Green Tea

Green tea is produced from the Camellia Sinesis plant. Research suggests that an antioxidant in green tea has been found to improve blood flow and lower cholesterol and the risk of stroke. A study in Japan found people who drank at least two to three cup of green tea had a 14% lower risk of stoke compared to those who rarely drank it.  Green tea also seems to help keep blood sugar stable in people with diabetes.  Other studies have revealed that people who drink green tea have been shown to have greater activity in the working memory area of the brain.  This may help block the formation of plaque that is linked to Alzheimer’s Disease.  Green tea packs some power in a tasty and calorie-free packet!

Resources:
http://www.heart.org/HEARTORG/News/NewsReleases/Green-tea-coffee-may-help-lower-stroke-risk_UCM_450220_Article.jsp
http://www.webmd.com/food-recipes/health-benefits-of-green-tea

Kale

Though leafy green kale has become mighty popular in recent years, it has actually been nourishing people for more than 2,000 years! It was even a regular food in the Roman Empire and in the Middle Ages. It arrived in the U.S. in the 17th century.

Kale is full of antioxidants, Vitamins A and K, and is a good source of beta-carotene, which is an antioxidant essential for eye and skin health. It is a member of the cabbage family, which also includes other vegetables such as cabbage, Brussels sprouts and collards. Research suggests that eating vegetables like kale may help lower risk of certain cancers.

There are various types of kale to choose from. There is green, purple, white, and even dinosaur kale. Make an effort to pick out a bunch to try next time you’re at the supermarket!

Resource:
http://www.webmd.com/diet/features/7-fun-facts-about-kale

Kiwi

Yes, that’s right. Kiwis also contain a great source of vitamin C and both insoluble and soluble fiber. Kiwi also contains folic acid, a nutrient essential in women of childbearing age.

According to Rutger’s University, researchers found that kiwi fruit has the best nutrient density when compared to 21 commonly consumed fruits. The potassium in kiwi has been shown to help to lower blood pressure.

While kiwi fruit is indigenous to Southeast Asia, and we think of New Zealand as the Kiwi “capital of the world,” they grown quite well in sunny California! They are plentiful from October through May.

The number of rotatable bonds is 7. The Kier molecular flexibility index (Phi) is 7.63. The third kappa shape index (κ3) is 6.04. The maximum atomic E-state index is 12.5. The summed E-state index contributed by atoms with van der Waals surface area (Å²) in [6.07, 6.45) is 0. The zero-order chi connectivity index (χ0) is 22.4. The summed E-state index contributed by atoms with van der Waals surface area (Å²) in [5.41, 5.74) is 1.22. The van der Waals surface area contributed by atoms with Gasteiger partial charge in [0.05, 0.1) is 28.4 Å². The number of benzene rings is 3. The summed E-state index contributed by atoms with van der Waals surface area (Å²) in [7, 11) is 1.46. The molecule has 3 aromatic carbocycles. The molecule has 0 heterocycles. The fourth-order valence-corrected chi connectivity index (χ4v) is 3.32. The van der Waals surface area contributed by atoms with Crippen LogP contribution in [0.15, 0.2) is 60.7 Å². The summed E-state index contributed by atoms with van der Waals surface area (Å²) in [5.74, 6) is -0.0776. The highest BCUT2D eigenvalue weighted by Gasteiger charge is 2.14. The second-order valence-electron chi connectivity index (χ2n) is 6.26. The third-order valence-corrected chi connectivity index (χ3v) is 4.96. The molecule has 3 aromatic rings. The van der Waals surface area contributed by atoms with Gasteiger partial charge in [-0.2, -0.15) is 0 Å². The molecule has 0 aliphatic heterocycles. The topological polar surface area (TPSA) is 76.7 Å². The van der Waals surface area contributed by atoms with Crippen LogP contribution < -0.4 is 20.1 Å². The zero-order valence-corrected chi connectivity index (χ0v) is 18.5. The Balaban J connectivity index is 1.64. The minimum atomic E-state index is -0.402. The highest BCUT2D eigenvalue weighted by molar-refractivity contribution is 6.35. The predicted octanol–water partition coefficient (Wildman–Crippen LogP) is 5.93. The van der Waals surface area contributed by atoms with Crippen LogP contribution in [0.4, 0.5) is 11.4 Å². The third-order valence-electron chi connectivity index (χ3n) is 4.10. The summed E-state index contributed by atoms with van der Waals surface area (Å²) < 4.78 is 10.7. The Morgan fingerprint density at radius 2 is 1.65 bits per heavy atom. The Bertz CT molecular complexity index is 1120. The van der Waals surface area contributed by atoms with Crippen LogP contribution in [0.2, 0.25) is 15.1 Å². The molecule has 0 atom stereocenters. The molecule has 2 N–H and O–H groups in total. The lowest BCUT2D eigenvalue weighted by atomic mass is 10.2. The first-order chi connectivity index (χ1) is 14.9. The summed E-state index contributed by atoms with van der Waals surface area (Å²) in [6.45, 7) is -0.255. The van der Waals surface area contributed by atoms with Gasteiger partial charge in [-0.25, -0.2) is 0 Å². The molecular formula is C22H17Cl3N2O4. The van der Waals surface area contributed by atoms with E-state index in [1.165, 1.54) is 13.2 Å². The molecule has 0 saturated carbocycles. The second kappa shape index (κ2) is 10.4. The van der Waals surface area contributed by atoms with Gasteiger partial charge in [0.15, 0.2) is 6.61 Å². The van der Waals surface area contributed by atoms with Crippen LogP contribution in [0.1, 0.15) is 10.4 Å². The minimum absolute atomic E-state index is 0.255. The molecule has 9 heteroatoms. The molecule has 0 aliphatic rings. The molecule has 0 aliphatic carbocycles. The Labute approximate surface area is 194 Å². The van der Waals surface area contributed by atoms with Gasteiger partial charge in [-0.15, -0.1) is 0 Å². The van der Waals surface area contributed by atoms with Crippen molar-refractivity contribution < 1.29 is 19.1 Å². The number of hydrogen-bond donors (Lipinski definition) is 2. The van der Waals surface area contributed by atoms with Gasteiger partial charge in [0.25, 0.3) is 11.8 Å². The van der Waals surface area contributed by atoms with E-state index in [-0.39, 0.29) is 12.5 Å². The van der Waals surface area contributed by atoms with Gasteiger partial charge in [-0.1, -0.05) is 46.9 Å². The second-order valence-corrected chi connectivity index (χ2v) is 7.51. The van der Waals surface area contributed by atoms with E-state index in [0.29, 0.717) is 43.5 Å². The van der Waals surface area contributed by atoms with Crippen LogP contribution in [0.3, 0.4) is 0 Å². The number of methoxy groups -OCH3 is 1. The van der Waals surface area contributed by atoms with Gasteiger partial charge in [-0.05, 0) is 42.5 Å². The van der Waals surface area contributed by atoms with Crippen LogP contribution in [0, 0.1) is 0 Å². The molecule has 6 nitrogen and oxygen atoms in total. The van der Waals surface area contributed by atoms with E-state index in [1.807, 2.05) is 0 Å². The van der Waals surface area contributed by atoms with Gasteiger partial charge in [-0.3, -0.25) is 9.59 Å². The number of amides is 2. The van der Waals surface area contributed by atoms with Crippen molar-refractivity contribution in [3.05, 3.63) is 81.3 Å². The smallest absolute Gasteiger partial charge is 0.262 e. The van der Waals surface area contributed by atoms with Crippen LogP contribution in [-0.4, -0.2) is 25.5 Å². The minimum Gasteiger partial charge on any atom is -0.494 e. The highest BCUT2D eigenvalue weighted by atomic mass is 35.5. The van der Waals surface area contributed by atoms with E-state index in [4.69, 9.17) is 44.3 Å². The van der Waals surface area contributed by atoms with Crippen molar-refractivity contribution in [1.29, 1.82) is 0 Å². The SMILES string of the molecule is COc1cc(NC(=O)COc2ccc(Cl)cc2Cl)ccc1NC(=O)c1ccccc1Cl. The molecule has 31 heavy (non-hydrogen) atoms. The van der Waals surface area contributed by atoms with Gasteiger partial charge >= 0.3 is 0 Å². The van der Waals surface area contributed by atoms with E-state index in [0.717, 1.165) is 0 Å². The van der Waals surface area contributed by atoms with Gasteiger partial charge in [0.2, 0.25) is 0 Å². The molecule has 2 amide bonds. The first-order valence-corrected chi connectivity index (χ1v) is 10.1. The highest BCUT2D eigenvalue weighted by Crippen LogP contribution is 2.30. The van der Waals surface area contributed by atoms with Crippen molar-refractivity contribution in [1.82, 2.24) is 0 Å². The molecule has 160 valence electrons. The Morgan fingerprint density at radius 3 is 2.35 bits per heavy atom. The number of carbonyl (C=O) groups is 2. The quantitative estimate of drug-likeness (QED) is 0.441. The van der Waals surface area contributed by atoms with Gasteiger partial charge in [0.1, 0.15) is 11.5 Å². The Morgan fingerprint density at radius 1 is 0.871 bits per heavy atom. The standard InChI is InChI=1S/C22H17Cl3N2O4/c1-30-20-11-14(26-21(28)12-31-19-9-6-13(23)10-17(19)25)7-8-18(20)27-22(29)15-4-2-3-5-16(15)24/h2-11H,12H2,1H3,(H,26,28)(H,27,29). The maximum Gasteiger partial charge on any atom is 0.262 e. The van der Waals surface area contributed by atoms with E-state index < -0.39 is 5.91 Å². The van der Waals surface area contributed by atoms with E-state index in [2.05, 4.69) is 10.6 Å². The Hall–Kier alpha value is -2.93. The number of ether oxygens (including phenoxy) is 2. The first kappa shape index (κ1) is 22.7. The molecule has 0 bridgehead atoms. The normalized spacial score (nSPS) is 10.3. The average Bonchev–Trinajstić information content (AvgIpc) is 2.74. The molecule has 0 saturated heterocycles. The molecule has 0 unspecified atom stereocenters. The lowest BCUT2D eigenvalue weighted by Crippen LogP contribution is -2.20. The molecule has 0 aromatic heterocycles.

When shopping for kiwi, look for ones that are mostly dense to the touch. They will ripen within a day or two at home. An easy way to eat kiwi is to simply slice in half, and then scoop out the flesh with a spoon. Enjoy!

Resources:
http://Kiwifruit.org
http://www.appforhealth.com/2013/09/ten-surprising-facts-about-kiwifruit/

Legumes/Slow Beans

Legumes are a class of vegetables that includes beans, peas and lentils. A cheap and tasty source of protein, minerals, vitamin B1 and micronutrients, legumes are a great ally of both healthy eating and economic survival.  These are all good for your heart!  Typically legumes have no cholesterol, trans fat or saturated fat. Research has found they can help reduce blood cholesterol, the leading cause of heart disease.  Legumes are low in calories and rich in protein, fiber, iron, magnesium and zinc. They are inexpensive and easy to prepare. There are so many varieties to choose from!  Beans come in every color and size. Try red, white cannellini, black, kidney or a mixed-up bag!  Lentils and peas are available in green, white, and yellow and are often selected for the type of menu item you will be making. There are many recipes to choose from such as heart-healthy humus or falafels made from garbanzo beans, or try a pureed lentil dip or use as a spread on crackers or tortillas. Add legumes to soups, stews, tacos, sandwiches or salads. One-third cup of cooked legumes have about 80 calories. Their high fiber content leads to a feeling of being full longer.